By Jason Keidel
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For a thousand reasons, I’m happy that I was born and raised exactly when and where I was, when the childhood haze of hero worship met the mythologizing of sports icons.

Nothing italicizes this bliss more than baseball cards. In the late ’70s, when we charged down the block to our local stationary store clutching our allowance money, ready to rip open a pack of cards and jam the chalky gum between your teeth, you knew Mike Schmidt played third base for the Phillies and George Brett did the same for the Royals. Jim Palmer pitched for the Orioles and Ron Guidry was the man just a few minutes north.

And in football, like reciting the cast from your favorite film, you knew the essential members of the Raiders, Cowboys and Dolphins. And you know that my beloved Steel Curtain rose and fell with essentially the same parts for years.

Fast forward a decade and you were comforted by seeing Cal Ripken, Don Mattingly and Kirby Puckett play for the same teams for an eternity. John Elway and Dan Marino were equally monolithic in the NFL.

There’s no doubt that free agency has added to the shell game of sports stars. But even by the new template of Gordon Gekko gone wild for profit, this is egregious. A team’s loyalty to a player is the most ephemeral bond of all, making a Liz Taylor wedding oath sound like an Omerta.

LeBron James, the greatest basketball player of the last 15 years, swapped jerseys in his prime, leaving a legion of heartbroken fans in Cleveland. Even the best football player, Peyton Manning, fled to Denver. Baseball’s best hitter, Albert Pujols, left the sport’s main nerve in St. Louis to play in Los Angeles.

And the Jets have jettisoned their best player since Joe Namath.

Basically, the Buccaneers drafted Darrelle Revis and the Jets will, well, draft someone who will at least make the roster next year. Not a dime of his deal is guaranteed, which proves  that the Jets were so obviously obdurate in their stance that this trade was inevitable.

You can argue that this deal made some business sense, but for today it’s hard to feel anything but cold; frozen in the bowels of NFL business, where contracts may as well be scribbled on Cottonelle, along with their loyalty to you, the fans, who pay the freight.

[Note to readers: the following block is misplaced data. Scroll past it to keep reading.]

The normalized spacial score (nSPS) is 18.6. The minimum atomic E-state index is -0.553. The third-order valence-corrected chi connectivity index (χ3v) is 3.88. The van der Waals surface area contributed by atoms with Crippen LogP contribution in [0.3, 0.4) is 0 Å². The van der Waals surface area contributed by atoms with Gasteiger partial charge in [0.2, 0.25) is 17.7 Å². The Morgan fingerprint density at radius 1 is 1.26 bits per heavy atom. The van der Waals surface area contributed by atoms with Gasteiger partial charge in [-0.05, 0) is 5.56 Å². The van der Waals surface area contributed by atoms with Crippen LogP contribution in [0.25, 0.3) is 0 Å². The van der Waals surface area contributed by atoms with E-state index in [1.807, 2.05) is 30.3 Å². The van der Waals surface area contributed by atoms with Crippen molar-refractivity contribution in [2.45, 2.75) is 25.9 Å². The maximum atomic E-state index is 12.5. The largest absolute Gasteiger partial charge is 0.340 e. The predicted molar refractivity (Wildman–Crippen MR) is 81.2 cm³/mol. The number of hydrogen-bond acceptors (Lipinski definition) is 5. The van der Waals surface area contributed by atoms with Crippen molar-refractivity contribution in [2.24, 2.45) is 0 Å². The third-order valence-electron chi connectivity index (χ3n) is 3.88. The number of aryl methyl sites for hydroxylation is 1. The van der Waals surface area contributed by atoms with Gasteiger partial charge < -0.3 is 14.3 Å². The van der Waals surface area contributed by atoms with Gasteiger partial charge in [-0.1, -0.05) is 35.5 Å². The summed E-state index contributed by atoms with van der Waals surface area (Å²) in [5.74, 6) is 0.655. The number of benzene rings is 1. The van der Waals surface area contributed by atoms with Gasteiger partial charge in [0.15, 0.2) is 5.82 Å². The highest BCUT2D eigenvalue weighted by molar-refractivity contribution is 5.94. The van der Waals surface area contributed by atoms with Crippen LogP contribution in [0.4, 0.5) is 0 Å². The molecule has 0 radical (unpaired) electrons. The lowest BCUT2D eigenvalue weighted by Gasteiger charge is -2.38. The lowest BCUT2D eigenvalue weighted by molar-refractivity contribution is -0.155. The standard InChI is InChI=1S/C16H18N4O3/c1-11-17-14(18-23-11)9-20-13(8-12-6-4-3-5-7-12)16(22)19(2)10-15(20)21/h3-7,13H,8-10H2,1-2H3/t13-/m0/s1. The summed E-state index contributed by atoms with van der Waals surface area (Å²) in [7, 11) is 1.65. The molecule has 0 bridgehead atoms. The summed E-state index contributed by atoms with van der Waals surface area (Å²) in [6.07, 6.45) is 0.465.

You don’t pour your soul and savings into the Jets to watch Rex Ryan coach, or to watch Woody Johnson own. For a few fall Sundays you knew that you had at least a slice of greatness on your side, that Revis Island was the loneliest place on the planet for wide receivers.

And now it’s gone, pummeled by the twin wrecking balls of pride and greed. And you’re left with a few, fleeting memories; the same hollow trophy case and a new mandate for the current hierarchy. The Jets better kill it with those two first-round picks. Indeed, John Idzik’s tenure is tied to this draft.

Ryan, despite his platitudes about not really missing Revis, knows he lost the best defender he will ever coach in New York, and that he will probably follow Revis out the door in about nine months.

Without saying it, the Jets said it. They don’t plan to contend for years. And it will take a lot more than Tampa Bay’s first-round pick to fix it.

And now, by the way, you also have a gaping hole at cornerback. They have no one to throw the ball, to catch the ball or to run the ball. And you have no reason to watch them do it.

You will, of course. Sporting loyalties are the most masochistic of all. We can no more change our favorite team than the color of our eyes. It’s what we are, and we are identified by our football teams as much as our last names.

But for the Jets fan, it is a sad irony to love something that treats you so poorly. It’s sad fate to love such a forlorn franchise. Mark Sanchez got a taste of a grumpy fan base on Saturday at Madison Square Garden.

And then you got your taste on Sunday.

And there will be many more Sundays like it as Revis Island drifts away.

How do you feel about this trade? Pleased, devastated, torn? Let us know in the comments section below…

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